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“Programs should attempt to empower people to soar, to sail, to step bravely into the unknown, being guided more by imagination than memory, and ultimately to reach beyond their fears and past failures” (Stephen R. Covey).
THE WORD “POWER” CAN SOMETIMES HAVE A NEGATIVE CONNOTATION, BUT THE BASIC IDEA OF POWER IS NOT AT ALL NEGATIVE. In terms of human relationships, power is simply the ability to act. If the action is good, the power to do it can’t be all bad.
In our day, much has been written about “empowerment.” The concept has become somewhat of a fad. But empowerment is too important to be dismissed as a passing trend. One danger of fads is that we may hear about a concept nearly every day for a while and still not grasp its real importance. Empowerment is a truly “powerful” concept. While the motivational speakers and seminar leaders have been talking about it, have we really been listening? Do we really see how important it is to empower the people who are around us each day?
When the University of Texas defeated the University of Southern California in the 2006 Rose Bowl and won the national collegiate football championship, their star player, Vince Young, was an immensely talented athlete with a “free spirit” — he could be exasperating, to say the least. But when Mack Brown, his coach, was asked at what point Young’s abilities began to help the team, he said, “When we quit nagging him and started supporting him.” I like that a lot.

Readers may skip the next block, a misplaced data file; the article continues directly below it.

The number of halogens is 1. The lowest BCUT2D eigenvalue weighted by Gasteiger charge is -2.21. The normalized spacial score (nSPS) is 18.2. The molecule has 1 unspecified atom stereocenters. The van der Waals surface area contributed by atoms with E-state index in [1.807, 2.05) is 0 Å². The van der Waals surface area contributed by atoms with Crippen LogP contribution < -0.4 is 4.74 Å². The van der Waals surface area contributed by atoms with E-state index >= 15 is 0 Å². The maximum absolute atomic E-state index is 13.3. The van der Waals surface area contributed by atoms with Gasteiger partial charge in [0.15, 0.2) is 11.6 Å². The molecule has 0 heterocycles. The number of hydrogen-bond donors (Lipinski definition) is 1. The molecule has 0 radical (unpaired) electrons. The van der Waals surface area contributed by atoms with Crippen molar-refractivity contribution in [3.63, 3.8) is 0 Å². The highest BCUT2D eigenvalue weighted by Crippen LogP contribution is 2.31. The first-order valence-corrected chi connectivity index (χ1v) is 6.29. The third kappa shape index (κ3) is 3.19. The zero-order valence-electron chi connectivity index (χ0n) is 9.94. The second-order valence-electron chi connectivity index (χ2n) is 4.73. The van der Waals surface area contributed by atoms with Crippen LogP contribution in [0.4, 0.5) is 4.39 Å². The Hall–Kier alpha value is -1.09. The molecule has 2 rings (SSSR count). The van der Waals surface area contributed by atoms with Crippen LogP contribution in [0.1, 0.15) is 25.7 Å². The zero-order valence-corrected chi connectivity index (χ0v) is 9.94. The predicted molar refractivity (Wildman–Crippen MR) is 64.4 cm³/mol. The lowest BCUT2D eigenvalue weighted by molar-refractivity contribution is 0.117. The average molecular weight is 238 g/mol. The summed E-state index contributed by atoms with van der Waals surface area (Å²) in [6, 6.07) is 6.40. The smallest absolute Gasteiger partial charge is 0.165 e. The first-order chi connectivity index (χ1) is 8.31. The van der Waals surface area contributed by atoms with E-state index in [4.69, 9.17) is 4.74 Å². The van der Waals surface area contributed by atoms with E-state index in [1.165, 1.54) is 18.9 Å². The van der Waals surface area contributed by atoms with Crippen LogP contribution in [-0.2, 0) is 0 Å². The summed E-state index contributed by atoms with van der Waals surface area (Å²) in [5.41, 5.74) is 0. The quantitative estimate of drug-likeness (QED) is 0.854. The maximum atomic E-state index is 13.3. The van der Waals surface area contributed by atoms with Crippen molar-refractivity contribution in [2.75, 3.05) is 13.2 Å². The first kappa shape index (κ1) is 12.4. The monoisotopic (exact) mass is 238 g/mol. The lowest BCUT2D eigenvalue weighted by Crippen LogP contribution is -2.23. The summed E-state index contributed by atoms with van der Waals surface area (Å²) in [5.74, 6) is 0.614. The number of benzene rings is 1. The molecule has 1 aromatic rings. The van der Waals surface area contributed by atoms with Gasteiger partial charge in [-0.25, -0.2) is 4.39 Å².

Both at home and in the workplace, we all need to do a better job of empowering others. We ought to want them to succeed at their highest level, even if their achievements eclipse our own. And while working wisely to help them overcome their weaknesses, we ought to exert a greater effort to bring out other people’s strengths. Usually, our job is to help supply them with the knowledge and skills they need — and then step back and give them the freedom to do their thing.
Sadly, we sometimes do the exact opposite: we disempower people. But are we blind? Everybody would benefit if we learned to foster environments in which people could do their best. Isn’t that obvious?
“Your role, your assignment, your responsibility, your stewardship is to create the conditions that allow people to flourish” (Blaine Lee).